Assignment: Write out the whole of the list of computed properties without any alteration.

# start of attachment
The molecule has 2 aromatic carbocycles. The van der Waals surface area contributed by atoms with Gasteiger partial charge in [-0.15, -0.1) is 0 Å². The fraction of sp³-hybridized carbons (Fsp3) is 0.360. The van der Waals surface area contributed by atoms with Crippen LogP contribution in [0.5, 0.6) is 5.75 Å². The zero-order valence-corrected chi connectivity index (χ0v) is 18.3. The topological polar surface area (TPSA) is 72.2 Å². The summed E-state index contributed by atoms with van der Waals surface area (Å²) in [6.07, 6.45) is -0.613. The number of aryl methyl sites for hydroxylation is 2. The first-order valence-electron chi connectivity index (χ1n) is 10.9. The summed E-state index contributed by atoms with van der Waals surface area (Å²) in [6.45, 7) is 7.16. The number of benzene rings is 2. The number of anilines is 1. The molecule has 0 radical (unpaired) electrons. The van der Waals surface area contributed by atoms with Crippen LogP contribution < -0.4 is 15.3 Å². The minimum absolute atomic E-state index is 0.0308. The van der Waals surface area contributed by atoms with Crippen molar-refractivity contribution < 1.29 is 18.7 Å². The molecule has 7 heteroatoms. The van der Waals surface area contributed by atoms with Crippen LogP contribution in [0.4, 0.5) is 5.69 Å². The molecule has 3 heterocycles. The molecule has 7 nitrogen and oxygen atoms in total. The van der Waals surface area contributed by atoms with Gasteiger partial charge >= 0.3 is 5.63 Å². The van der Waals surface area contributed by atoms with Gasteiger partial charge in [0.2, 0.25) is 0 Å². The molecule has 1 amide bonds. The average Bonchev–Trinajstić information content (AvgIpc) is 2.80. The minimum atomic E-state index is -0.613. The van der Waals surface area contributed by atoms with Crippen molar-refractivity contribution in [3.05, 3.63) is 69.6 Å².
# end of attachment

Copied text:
The molecule has 2 aromatic carbocycles. The van der Waals surface area contributed by atoms with Gasteiger partial charge in [-0.15, -0.1) is 0 Å². The fraction of sp³-hybridized carbons (Fsp3) is 0.360. The van der Waals surface area contributed by atoms with Crippen LogP contribution in [0.5, 0.6) is 5.75 Å². The zero-order valence-corrected chi connectivity index (χ0v) is 18.3. The topological polar surface area (TPSA) is 72.2 Å². The summed E-state index contributed by atoms with van der Waals surface area (Å²) in [6.07, 6.45) is -0.613. The number of aryl methyl sites for hydroxylation is 2. The first-order valence-electron chi connectivity index (χ1n) is 10.9. The summed E-state index contributed by atoms with van der Waals surface area (Å²) in [6.45, 7) is 7.16. The number of benzene rings is 2. The number of anilines is 1. The molecule has 0 radical (unpaired) electrons. The van der Waals surface area contributed by atoms with Crippen LogP contribution < -0.4 is 15.3 Å². The minimum absolute atomic E-state index is 0.0308. The van der Waals surface area contributed by atoms with Crippen molar-refractivity contribution < 1.29 is 18.7 Å². The molecule has 7 heteroatoms. The van der Waals surface area contributed by atoms with Crippen LogP contribution in [0.4, 0.5) is 5.69 Å². The molecule has 3 heterocycles. The molecule has 7 nitrogen and oxygen atoms in total. The van der Waals surface area contributed by atoms with Gasteiger partial charge >= 0.3 is 5.63 Å². The van der Waals surface area contributed by atoms with Gasteiger partial charge in [0.2, 0.25) is 0 Å². The molecule has 1 amide bonds. The average Bonchev–Trinajstić information content (AvgIpc) is 2.80. The minimum atomic E-state index is -0.613. The van der Waals surface area contributed by atoms with Crippen molar-refractivity contribution in [3.05, 3.63) is 69.6 Å².